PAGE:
rom its inception in 1996 until itsquiet demise in 2002, the APSATask Force on Civic Education managed togenerate an array of “outputs.” Forgood or ill, there emerged no compre-hensive statement or grand strategy thatcan be pointed to as the group’s histori-cal legacy. This was due, in part to amoderate set of expectations informedby past experience (see Schachter 1998)and the existence of a number of activeprojects already energetically engaged inconfronting the issues of civic educationand civic engagement (e.g., Civnet,CIRCLE, Civic Practices Network, Na-tional Issues Forum, etc.). ATask Force“Articulation Statement” (Carter andElshtain 1997) reflected some degree of consensus among Task Force members,but was intended as a means for gener-ating reactions and facilitating furtherdiscussion rather than as a statement of conclusions or an agenda for the field.The Task Force also sponsored a num-ber of professional conference panels,developed a section of the APSAwebsite devoted to civic education and re-lated activities, and established a “listserv” (APSA-Cived) that continues toregularly inform a few hundred sub-scribers about relevant issues andactivities.This symposium is the byproduct of another Task Force project—an effort tobring together scholars from politicalscience and psychology who share acommon interest in “youth civic devel-opment.” Working under a grant fromthe W. T. Grant Foundation, a meetingwas hosted by the McHugh FamilyEndowment in March 2001 at ColoradoCollege’s Baca Grande Campus to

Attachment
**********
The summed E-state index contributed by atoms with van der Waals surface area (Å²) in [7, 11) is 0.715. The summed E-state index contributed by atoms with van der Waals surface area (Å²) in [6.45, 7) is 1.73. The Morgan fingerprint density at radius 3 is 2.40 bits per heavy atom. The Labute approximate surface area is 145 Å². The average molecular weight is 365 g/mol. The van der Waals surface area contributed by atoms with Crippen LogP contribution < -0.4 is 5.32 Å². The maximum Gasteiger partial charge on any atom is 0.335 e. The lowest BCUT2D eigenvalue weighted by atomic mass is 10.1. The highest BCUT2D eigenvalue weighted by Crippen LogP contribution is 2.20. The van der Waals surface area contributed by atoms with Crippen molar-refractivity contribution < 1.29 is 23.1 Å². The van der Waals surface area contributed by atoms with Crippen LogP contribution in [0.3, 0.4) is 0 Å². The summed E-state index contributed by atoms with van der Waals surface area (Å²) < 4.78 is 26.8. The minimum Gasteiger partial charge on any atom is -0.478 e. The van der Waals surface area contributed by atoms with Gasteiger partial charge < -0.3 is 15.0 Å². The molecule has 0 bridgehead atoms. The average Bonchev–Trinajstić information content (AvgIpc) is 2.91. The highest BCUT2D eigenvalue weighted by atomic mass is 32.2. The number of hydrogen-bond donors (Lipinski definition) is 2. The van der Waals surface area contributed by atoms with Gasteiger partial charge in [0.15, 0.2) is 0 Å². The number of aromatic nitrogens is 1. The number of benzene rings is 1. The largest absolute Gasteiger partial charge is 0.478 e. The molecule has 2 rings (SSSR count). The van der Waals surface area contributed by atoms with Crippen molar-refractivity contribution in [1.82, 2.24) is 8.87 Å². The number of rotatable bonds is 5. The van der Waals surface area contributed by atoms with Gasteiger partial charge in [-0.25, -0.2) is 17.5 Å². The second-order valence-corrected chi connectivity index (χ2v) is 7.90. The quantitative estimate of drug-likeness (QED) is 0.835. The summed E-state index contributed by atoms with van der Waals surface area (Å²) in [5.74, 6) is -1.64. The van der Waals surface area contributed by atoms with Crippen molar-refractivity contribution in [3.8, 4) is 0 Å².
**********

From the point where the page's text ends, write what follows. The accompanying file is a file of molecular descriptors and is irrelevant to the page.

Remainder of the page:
Melvin J. Dubnick 
is professor of political science and public administration at RutgersUniversity, Newark. He served as co-chair (with Jean Elshtain) of the APSA Task Force onCivic Education from 1996 to 2002, and is aneditor and list-serv manager for APSA-CIVED.He is currently working on a book titled “Edu-cating Nomads” that explores the pedagogic implications of immersive media for the future of civic education.